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Last Updated:[15-09-2009 05:03:35 EDT] Zoom in Zoom out Back to Tradenews

Bangladeshi SMEs Want Regulatory Barriers Disposed

tradenews In a recent conference organized by the SME Foundation of Bangladesh has inferred that the country needed an SME-friendly environment without regulatory barriers to take the sector to the next level of global recognition. The meet to address Regulatory Barriers Facing SME Development in Bangladesh became a platform to discuss bottlenecks in the system that choked the SME growth in the country.

The bdnews24, Bangladesh’s leading online newspaper reported that a survey of SMEs in divisional headquarters revealed government regulatory laws hampered the growth of SMEs in the country. One such case in point was a licensing procedure - to obtain a trade license from the Dhaka City Corporation, it is mandatory to have fire license but to get the same from the fire service one should have a trade licence.

It has been found the system is grossly flawed with rules and regulations beyond logic. The procurement of licenses, certificates and loans required for setting up a business is time-consuming with complex prerequisites, says the survey.

Aftab ul Islam, the chairman of the SME Foundation said entrepreneurs and banks would come forward if authorities could create a better environment for investment. He added financing available to SME entrepreneurs, particularly women, was not satisfactory.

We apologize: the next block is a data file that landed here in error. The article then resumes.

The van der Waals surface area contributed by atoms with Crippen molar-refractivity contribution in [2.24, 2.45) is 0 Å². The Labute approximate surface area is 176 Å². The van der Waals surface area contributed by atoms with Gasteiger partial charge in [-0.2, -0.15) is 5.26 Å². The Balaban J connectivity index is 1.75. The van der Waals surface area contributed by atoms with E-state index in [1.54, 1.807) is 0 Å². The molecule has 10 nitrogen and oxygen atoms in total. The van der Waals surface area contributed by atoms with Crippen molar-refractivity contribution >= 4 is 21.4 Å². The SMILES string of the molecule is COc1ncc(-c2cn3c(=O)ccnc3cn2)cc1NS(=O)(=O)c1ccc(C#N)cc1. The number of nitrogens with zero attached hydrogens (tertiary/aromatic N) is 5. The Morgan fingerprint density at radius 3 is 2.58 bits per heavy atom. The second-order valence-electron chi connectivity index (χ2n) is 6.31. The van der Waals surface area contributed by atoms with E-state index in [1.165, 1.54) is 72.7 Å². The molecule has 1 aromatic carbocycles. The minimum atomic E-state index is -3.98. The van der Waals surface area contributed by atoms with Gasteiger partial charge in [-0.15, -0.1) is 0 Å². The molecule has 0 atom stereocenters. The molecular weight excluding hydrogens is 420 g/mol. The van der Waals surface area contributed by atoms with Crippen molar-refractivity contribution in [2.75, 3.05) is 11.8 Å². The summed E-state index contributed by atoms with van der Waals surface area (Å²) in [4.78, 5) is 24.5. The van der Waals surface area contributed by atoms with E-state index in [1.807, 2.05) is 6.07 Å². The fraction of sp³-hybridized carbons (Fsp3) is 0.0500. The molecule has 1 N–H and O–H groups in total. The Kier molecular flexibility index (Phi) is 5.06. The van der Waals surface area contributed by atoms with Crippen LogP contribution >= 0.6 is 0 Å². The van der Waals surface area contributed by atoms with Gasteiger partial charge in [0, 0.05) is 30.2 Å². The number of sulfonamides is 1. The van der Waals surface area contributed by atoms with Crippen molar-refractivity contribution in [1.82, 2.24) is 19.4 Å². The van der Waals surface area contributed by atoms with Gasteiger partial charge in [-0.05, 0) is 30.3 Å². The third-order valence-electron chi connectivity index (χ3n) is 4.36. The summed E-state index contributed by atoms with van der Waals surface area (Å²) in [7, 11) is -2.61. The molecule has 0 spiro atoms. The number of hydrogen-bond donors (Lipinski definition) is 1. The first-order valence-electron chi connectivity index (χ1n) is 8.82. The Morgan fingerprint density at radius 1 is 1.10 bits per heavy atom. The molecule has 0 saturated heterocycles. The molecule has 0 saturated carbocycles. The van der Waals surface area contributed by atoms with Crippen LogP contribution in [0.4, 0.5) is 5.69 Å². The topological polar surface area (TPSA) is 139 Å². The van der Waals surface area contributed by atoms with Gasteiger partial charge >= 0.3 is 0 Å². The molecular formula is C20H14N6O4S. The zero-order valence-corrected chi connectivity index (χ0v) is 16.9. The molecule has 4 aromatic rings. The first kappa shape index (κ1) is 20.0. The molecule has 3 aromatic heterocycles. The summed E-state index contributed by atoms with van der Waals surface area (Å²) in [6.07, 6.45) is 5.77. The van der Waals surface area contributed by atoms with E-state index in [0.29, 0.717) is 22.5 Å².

He informed the SME Foundation had launched 'credit wholesaling' activities as a pilot programme to address this issue. It is jointly run by Micro Industries Development Assistance and Service (MIDAS) and Shakti Foundation, an organization formed in 1992 for the economic empowerment of disadvantaged women of Bangladesh.

Prof Momtaz Uddin Ahmed, managing director of the SME Foundation stated while presenting the keynote paper that the outdated legal and regulatory framework of the country were the major constraints for the development of the industry. He identified the financial procedures burdensome and rates of interests very high, varying from 11 to 13 percent. Ahmed cited the examples in some other countries, where entrepreneurs in Turkey and India could secure loan rates as low as 4 percent and 5 percent respectively.

He also said that the entrepreneurs had to part with 25-50 percent as service charges in case of imported raw materials and machineries. He reminded that the recent effective changes made by the Regulatory Reforms Commission and Better Business Forum should be continued to ensure the growth of the sector.

By Jose Roy

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